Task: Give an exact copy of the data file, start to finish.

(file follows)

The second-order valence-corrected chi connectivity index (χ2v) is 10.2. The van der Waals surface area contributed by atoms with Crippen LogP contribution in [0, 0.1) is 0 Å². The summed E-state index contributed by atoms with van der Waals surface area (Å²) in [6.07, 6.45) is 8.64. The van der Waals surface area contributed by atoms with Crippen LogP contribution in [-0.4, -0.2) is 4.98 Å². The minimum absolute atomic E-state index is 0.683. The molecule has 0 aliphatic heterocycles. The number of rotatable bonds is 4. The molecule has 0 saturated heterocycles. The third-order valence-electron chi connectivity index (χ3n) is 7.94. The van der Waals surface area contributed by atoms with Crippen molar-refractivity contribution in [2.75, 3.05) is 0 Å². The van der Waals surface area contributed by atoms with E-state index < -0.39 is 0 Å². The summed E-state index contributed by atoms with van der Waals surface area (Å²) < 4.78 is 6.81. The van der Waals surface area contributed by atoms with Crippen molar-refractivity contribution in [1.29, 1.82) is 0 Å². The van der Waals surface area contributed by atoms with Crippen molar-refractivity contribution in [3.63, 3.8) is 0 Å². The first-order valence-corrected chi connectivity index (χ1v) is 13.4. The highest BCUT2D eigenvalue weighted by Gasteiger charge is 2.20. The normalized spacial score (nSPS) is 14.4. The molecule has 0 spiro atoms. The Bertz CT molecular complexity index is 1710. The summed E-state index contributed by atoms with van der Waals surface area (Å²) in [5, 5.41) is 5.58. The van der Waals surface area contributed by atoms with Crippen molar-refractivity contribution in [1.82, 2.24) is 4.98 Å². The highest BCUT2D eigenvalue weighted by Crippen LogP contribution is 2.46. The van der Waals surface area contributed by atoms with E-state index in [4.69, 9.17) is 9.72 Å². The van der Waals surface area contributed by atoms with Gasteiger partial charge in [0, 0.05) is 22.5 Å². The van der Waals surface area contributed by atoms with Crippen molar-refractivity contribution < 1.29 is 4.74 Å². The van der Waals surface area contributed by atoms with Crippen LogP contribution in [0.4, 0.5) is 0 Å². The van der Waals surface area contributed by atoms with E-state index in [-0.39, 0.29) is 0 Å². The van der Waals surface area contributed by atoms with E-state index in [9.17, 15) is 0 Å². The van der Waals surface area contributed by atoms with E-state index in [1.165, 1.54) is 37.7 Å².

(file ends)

The second-order valence-corrected chi connectivity index (χ2v) is 10.2. The van der Waals surface area contributed by atoms with Crippen LogP contribution in [0, 0.1) is 0 Å². The summed E-state index contributed by atoms with van der Waals surface area (Å²) in [6.07, 6.45) is 8.64. The van der Waals surface area contributed by atoms with Crippen LogP contribution in [-0.4, -0.2) is 4.98 Å². The minimum absolute atomic E-state index is 0.683. The molecule has 0 aliphatic heterocycles. The number of rotatable bonds is 4. The molecule has 0 saturated heterocycles. The third-order valence-electron chi connectivity index (χ3n) is 7.94. The van der Waals surface area contributed by atoms with Crippen molar-refractivity contribution in [2.75, 3.05) is 0 Å². The van der Waals surface area contributed by atoms with E-state index < -0.39 is 0 Å². The summed E-state index contributed by atoms with van der Waals surface area (Å²) < 4.78 is 6.81. The van der Waals surface area contributed by atoms with Crippen molar-refractivity contribution in [1.29, 1.82) is 0 Å². The van der Waals surface area contributed by atoms with Crippen molar-refractivity contribution in [3.63, 3.8) is 0 Å². The first-order valence-corrected chi connectivity index (χ1v) is 13.4. The highest BCUT2D eigenvalue weighted by Gasteiger charge is 2.20. The normalized spacial score (nSPS) is 14.4. The molecule has 0 spiro atoms. The Bertz CT molecular complexity index is 1710. The summed E-state index contributed by atoms with van der Waals surface area (Å²) in [5, 5.41) is 5.58. The van der Waals surface area contributed by atoms with Crippen molar-refractivity contribution in [1.82, 2.24) is 4.98 Å². The highest BCUT2D eigenvalue weighted by Crippen LogP contribution is 2.46. The van der Waals surface area contributed by atoms with E-state index in [4.69, 9.17) is 9.72 Å². The van der Waals surface area contributed by atoms with Gasteiger partial charge in [0, 0.05) is 22.5 Å². The van der Waals surface area contributed by atoms with Crippen molar-refractivity contribution < 1.29 is 4.74 Å². The van der Waals surface area contributed by atoms with Crippen LogP contribution in [0.4, 0.5) is 0 Å². The van der Waals surface area contributed by atoms with E-state index in [-0.39, 0.29) is 0 Å². The van der Waals surface area contributed by atoms with E-state index in [9.17, 15) is 0 Å². The van der Waals surface area contributed by atoms with E-state index in [1.165, 1.54) is 37.7 Å².